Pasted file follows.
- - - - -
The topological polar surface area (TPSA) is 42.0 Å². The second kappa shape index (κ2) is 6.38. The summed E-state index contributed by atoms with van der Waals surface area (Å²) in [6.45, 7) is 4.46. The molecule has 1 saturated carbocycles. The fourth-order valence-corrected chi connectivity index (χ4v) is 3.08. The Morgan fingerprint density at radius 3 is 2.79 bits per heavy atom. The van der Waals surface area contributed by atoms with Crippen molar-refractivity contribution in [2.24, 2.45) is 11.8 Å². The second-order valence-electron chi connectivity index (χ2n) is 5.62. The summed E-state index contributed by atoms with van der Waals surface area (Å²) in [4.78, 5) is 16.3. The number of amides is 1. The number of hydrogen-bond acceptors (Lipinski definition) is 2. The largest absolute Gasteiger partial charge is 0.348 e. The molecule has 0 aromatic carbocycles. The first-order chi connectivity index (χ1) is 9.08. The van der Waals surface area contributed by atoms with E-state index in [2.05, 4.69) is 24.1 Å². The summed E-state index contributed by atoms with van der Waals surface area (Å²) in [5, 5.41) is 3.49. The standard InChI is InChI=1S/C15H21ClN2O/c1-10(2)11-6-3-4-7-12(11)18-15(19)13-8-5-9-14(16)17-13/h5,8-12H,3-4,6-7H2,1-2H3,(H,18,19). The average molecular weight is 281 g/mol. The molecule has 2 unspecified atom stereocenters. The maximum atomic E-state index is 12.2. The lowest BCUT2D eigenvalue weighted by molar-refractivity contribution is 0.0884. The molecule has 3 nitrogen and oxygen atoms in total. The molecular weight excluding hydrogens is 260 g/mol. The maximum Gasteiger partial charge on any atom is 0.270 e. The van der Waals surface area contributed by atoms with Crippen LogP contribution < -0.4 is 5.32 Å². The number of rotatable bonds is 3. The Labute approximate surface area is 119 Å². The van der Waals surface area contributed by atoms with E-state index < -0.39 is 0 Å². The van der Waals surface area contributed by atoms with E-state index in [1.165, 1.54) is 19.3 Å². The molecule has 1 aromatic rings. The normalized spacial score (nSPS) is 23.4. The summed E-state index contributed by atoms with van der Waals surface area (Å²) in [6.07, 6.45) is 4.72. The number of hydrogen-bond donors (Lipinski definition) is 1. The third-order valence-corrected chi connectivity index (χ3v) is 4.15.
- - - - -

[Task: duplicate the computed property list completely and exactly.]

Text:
The topological polar surface area (TPSA) is 42.0 Å². The second kappa shape index (κ2) is 6.38. The summed E-state index contributed by atoms with van der Waals surface area (Å²) in [6.45, 7) is 4.46. The molecule has 1 saturated carbocycles. The fourth-order valence-corrected chi connectivity index (χ4v) is 3.08. The Morgan fingerprint density at radius 3 is 2.79 bits per heavy atom. The van der Waals surface area contributed by atoms with Crippen molar-refractivity contribution in [2.24, 2.45) is 11.8 Å². The second-order valence-electron chi connectivity index (χ2n) is 5.62. The summed E-state index contributed by atoms with van der Waals surface area (Å²) in [4.78, 5) is 16.3. The number of amides is 1. The number of hydrogen-bond acceptors (Lipinski definition) is 2. The largest absolute Gasteiger partial charge is 0.348 e. The molecule has 0 aromatic carbocycles. The first-order chi connectivity index (χ1) is 9.08. The van der Waals surface area contributed by atoms with E-state index in [2.05, 4.69) is 24.1 Å². The summed E-state index contributed by atoms with van der Waals surface area (Å²) in [5, 5.41) is 3.49. The standard InChI is InChI=1S/C15H21ClN2O/c1-10(2)11-6-3-4-7-12(11)18-15(19)13-8-5-9-14(16)17-13/h5,8-12H,3-4,6-7H2,1-2H3,(H,18,19). The average molecular weight is 281 g/mol. The molecule has 2 unspecified atom stereocenters. The maximum atomic E-state index is 12.2. The lowest BCUT2D eigenvalue weighted by molar-refractivity contribution is 0.0884. The molecule has 3 nitrogen and oxygen atoms in total. The molecular weight excluding hydrogens is 260 g/mol. The maximum Gasteiger partial charge on any atom is 0.270 e. The van der Waals surface area contributed by atoms with Crippen LogP contribution < -0.4 is 5.32 Å². The number of rotatable bonds is 3. The Labute approximate surface area is 119 Å². The van der Waals surface area contributed by atoms with E-state index < -0.39 is 0 Å². The van der Waals surface area contributed by atoms with E-state index in [1.165, 1.54) is 19.3 Å². The molecule has 1 aromatic rings. The normalized spacial score (nSPS) is 23.4. The summed E-state index contributed by atoms with van der Waals surface area (Å²) in [6.07, 6.45) is 4.72. The number of hydrogen-bond donors (Lipinski definition) is 1. The third-order valence-corrected chi connectivity index (χ3v) is 4.15.